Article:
The social and economic driving force behind El Chaltén is tourism, due to which the offer of services is varied and constantly growing. There are many different lodging options, but young people prefer the hostels. For meals, there is a wide choice of restaurants, pizza parlors and bars. El Chaltén's isolated geography precludes such modern facilities as cyber-coffeehouses and the use of cellphones. There are no cash machines/ATMs either.
What you should take with you
- Book your lodging and excursions to avoid surprises. Make sure you have at least three days to explore this fascinating place.
- The high season - when most tourists arrive - is during January and February. That is why it is a good idea to book your lodging needs in advance.
- Basic tourist services such as lodging and transport operate regularly from October to April (Easter week).
- Other services, such as organized excursions, vary according to the availability of the service suppliers.
- If you come by car, you should bear in mind that the access road is a gravel track, so you should drive carefully and at low speed, with all lights on, and wearing a seatbelt.
- Do not forget to take a spare tire and extra fuel in a portable tank.
- In winter check on road surface condition, and for driving on ice or snow use snow chains or spiked tires.
- Although the village can be visited the year round, in winter one must make allowances for roadblocks due to snowdrifts, so calculate some extra time for possible delays on your way in or out of the village.
- Check on available lodging for this time of the year.
This is a forget-me-not list:
- A heavy coat and a raincoat are necessary to provide for the vagaries of the Patagonian climate.
Useful tips on gear and clothes
If you are going camping:
- Trekking shoes (if possible, waterproof)
- Polar-style anorak or parka-type coat (polo-necked is better)
- Rainproof wind-cheater (if possible, with hood)
- Sunglasses with UV filter.
- Sunburn protector cream with UV filter (factor 30 or higher).
- Snug cap.
- Warm socks.
- Spare batteries (cold temperatures reduce their life)
- Photo film.
- A basic first-aid kit (bandages, Band-Aids, gauze strips, antiseptic, anti-inflammatory drugs, aspirin, etc.)
Once you arrive at the village
- Gas heater and gas cylinders (bonfires are forbidden at all free campsites).
- Rubbish bags.
- Frontal oil pressure lamp (suggested).
El Chaltén and most of the excursions that start there are in the middle of the Los Glaciares National Park, due to which you should know the rules about all activities there.
During your stay
- Visit the National Park Information Desk for information related to your stay.
- Know the condition of tracks and campsites.
- Obtain fishing permits.
- All climbing expeditions must be registered.
- Visit the Information Center of the Promotion Committee to get to know details on the services and products available in the village.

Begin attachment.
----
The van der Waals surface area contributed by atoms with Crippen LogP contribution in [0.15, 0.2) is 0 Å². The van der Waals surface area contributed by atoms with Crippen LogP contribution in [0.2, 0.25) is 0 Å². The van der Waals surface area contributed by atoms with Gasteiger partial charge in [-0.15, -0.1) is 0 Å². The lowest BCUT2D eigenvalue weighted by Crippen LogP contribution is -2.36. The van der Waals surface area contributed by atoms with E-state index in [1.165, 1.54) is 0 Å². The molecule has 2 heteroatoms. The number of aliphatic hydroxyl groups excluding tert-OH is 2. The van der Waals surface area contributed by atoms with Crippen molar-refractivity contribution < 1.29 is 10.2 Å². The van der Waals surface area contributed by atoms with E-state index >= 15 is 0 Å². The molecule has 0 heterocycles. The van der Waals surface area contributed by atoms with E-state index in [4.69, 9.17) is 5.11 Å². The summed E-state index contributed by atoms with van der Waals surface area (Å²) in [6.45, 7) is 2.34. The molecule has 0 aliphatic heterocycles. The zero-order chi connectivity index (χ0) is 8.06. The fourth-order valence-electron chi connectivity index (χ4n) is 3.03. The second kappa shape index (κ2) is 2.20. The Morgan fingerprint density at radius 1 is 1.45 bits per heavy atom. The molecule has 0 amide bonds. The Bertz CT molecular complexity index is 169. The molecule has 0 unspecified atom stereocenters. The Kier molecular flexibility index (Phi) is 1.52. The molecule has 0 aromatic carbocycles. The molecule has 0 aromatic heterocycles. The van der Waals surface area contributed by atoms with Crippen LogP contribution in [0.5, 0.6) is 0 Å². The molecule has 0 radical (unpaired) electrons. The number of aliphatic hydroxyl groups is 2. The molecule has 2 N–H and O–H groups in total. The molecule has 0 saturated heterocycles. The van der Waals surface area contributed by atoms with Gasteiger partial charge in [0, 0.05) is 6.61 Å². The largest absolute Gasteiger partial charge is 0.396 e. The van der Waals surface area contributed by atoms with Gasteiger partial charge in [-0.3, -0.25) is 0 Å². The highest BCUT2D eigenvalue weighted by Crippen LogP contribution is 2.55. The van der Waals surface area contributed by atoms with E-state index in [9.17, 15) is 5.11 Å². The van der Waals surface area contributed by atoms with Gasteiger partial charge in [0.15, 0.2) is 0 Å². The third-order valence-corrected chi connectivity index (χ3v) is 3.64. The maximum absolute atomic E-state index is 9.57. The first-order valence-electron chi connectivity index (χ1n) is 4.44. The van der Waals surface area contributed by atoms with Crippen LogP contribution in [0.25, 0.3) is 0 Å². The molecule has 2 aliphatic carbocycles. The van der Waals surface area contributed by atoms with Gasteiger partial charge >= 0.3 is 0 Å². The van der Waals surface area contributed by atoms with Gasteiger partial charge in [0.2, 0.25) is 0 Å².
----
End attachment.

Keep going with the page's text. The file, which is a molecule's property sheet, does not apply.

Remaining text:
- If you do not have your return ticket already, check on transport availability for the date you wish to return on.
- Help to keep this place clean and beautiful so that future generations may find the same magic as you do here.
At the free campsites:
- Try to go accompanied and aware of the difficulties you may face.
- Bear in mind total time of the trip so that nightfall does not catch you unaware.
- Only take the authorized tracks.
- Never stray from your path or try to take a short cut.
- Pay attention to the indications along the way inside the National Park.
- Even though the sun may be shining take a warm coat and a waterproof coat.
- When observing glaciers close up always use the UV glasses.
- Always use sunburn protection cream even on cloudy days.
- Keep tracks and visiting areas clean.
- Avoid contact with the wildlife.
- Do not light bonfires anywhere or for any reason.
- Take your waste back to the village with you.
- Collect no "souvenirs" from nature.
- If you come across litter that others have left on the track, it will help if you can take it back with you to the village.
This area is a habitat of the puma (South American cougar or mountain lion), and although its tracks are rarely visible, you must bear in mind the following rules:
- Keep them tended and clean.
- Only camp where allowed and at a distance of more than 50 meters from the water.
- Make no bonfire at any campsite.
- Avoid leaving food within reach of rodents or other creatures inhabiting the Park.
- Empty no litter, sewage or washing water into streams or lakes.
- Wash no dishes or clothes in the waterways (do this in a bowl).
- Keep soaps and detergents away from rivers and lakes.
- Respect the nocturnal resting time of other campsite users.
- Do not walk alone, or let children stray away from the group.
- Take no pets along with you.
- If you come across one, make sure you remain calm and do not run.
- When facing one, make yourself look bigger - extend your arms, and do not bend down
- Retreat slowly without turning away from the animal.